A beefy bail wire with a ceramic bail bushing—not a stainless steel bushing that would still be subject to a harsh marine environment, which could become marred through pitting and corrosion.

Seven precision shielded stainless steel ball bearings and one anti-reverse roller bearing.

Its gears and shaft are all machined stainless steel; that is, pinion gear, drive gear, and main shaft.

A curvilinear-type lip of the anodized spool is probably best described as a ball-shaped edge in lieu of a flat plane and is specifically designed to launch line for long-distance casting. This technological configuration is found on high-end spinning reels such as Shimano. The Hornet reel's specifications indicate that its spool holds 260 yards of 40 lb. test, 185 yards of 45 lb. test, and 140 yards of 50 lb. test braided lines. For the surf, Donna employs 20-pound test monofilament line, so specs should be close.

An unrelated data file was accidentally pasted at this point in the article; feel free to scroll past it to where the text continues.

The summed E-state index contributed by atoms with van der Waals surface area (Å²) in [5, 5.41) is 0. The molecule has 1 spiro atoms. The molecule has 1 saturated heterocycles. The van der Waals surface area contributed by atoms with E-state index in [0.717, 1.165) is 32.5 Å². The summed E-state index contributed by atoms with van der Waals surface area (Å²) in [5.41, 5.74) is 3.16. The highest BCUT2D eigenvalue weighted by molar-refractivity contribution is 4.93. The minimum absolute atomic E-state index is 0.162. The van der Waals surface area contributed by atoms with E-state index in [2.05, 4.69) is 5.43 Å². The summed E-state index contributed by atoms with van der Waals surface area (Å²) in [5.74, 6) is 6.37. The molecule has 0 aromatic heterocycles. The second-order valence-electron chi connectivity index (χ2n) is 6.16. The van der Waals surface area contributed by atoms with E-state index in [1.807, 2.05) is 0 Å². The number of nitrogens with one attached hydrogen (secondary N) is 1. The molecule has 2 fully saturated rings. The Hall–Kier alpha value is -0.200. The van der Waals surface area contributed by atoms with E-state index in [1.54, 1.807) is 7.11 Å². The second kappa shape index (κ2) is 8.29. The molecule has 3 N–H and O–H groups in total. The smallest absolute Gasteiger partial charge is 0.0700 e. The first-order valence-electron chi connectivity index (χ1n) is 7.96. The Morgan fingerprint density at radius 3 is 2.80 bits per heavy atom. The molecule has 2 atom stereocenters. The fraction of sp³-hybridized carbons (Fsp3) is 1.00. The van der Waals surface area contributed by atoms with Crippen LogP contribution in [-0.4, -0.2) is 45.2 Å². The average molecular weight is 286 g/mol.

The Hornet 6000 reel's drag is comprised of a series of carbon fiber washers that exert 44 pounds of serious fish-stopping power. These washers are sealed and protected from water intrusion by a hefty rubber O-ring. Carbon fiber drag washers offer state-of-the art performance because they are not subject to distortion caused by heat buildup. Inferior drag washers do, indeed, warp, resulting in poor performance if not line breakage. A great drag system is of paramount importance in fish-fighting ability. When you are into a good-size denizen of the deep, you want the ultimate of smoothness found in a dependable, high-quality drag system. The Ecooda Hornet model 6000 is smoothness personified. Carbon fiber material is used in brake rotors for aircraft, high-performance race cars as well as clutch plates. Need I say more?

A one-way clutch system.